China and the US are the world’s only super-powers, and so any discussion of public policy must include both. Australia’s relationship with China is actually less fraught than the media portrays, although there are clearly tensions.
The period between the 1850s and the 1980s can be seen as an aberration in Chinese history, and is perceived by the Chinese as a century of humiliation at the hands of the West. China is looking to restore the power it enjoyed for 2,000 years before the Opium Wars of the 19th century. It already has the world’s largest economy, and while the West should not acquiesce to its claims over the South China Sea or Taiwan, it should respect China’s history and ambitions to resume its historical role as a global power.
China benefits from the rules-based international order as well as the West, but while these mutual interests should encourage China to become a good global citizen, its internal policies, including President Xi’s removal of term limits, as well as external issues will continue to affect the region.
Australia and the Indo-Pacific
Australia’s Pacific Step-up policy, launched in 2016, combined elements of defence, foreign affairs and home affairs. It is largely funded by the Department of Defence, although DFAT houses the new Office of the Pacific and manages the process through the Minister for International Development and the Pacific, the Hon. Alex Hawke MP. Australia is now the only nation with diplomatic representation in every South Pacific capital, and our efforts have produced a range of benefits, including the Seasonal Worker Program, scholarships, and infrastructure investment in many Pacific Island nations in defence, policing, and civil and communications infrastructure. These schemes will boost regional economic development, create hundreds of thousands of jobs and improve disaster and climate resilience. A new, large naval ship for humanitarian operations and disaster response has been built in Western Australia, for example.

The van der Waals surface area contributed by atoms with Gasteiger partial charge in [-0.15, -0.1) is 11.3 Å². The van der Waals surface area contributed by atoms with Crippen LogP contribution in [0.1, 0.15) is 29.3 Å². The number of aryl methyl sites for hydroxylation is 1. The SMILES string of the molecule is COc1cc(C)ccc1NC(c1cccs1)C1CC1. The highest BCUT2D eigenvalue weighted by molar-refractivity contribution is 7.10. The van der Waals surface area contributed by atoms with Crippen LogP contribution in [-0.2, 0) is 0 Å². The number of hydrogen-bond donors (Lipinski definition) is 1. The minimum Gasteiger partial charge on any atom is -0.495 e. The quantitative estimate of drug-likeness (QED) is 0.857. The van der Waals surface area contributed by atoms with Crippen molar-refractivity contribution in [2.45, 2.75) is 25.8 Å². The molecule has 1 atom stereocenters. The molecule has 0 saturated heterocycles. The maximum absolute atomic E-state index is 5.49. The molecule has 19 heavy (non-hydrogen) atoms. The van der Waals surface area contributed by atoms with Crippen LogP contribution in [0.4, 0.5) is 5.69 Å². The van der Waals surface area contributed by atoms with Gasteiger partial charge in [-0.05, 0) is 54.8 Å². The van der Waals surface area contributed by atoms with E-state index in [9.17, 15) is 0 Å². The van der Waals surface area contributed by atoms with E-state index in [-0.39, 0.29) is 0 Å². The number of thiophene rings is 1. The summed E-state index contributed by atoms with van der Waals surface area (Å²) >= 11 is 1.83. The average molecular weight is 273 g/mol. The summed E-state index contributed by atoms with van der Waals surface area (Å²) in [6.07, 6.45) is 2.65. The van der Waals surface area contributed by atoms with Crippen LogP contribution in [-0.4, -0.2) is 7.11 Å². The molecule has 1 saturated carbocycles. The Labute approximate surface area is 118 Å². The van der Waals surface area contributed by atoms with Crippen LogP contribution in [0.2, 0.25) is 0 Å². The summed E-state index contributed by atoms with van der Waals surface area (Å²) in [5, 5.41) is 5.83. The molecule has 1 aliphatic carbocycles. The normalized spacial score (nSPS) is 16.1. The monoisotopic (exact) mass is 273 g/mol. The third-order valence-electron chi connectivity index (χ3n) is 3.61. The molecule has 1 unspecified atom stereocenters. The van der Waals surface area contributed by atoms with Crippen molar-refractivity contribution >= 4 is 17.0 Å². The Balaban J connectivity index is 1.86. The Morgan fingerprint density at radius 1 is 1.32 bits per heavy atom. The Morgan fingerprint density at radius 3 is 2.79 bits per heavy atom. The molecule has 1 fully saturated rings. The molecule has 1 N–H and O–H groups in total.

Australia has always prioritised the South Pacific, but, driven by Prime Minister Scott Morrison’s lifelong interest in the region, the Pacific Step-Up has encouraged more military and sporting connections, as well as help with aerial surveillance, police training, law enforcement, and legal and governance arrangements. Progress depends on building closer relationships, and COVID-19 has only increased the importance – and challenges – of staying connected.
One large-scale alternative was outlined in a submission by ANU Professor John Blaxland to a recent parliamentary enquiry. He urged Australia to offer several Pacific nations close partnering arrangements over territorial maritime domains and help with areas of administration, management security and governance where Australia already has capacity, expertise and experience.
This ‘Grand Compact’ with the Pacific could see Australia offer residency rights and potentially citizenship to over 244,000 people, with Tonga, Nauru, Tuvalu and Kiribati joining forces with Australia, just as the Cook Islands and Nui are linked with New Zealand, and Palau, the Marshall Islands and Micronesia have relationships with the United States.
The ‘Youth Bulge’
Pacific Connect stands at the opposite end of the policy scale but also fosters constructive engagement in matters of mutual interest to Pacific Islanders and Australians. The ‘youth bulge’ in Pacific populations is one issue to address, as outlined in a piece by Catherine Wilson for the Lowy Institute.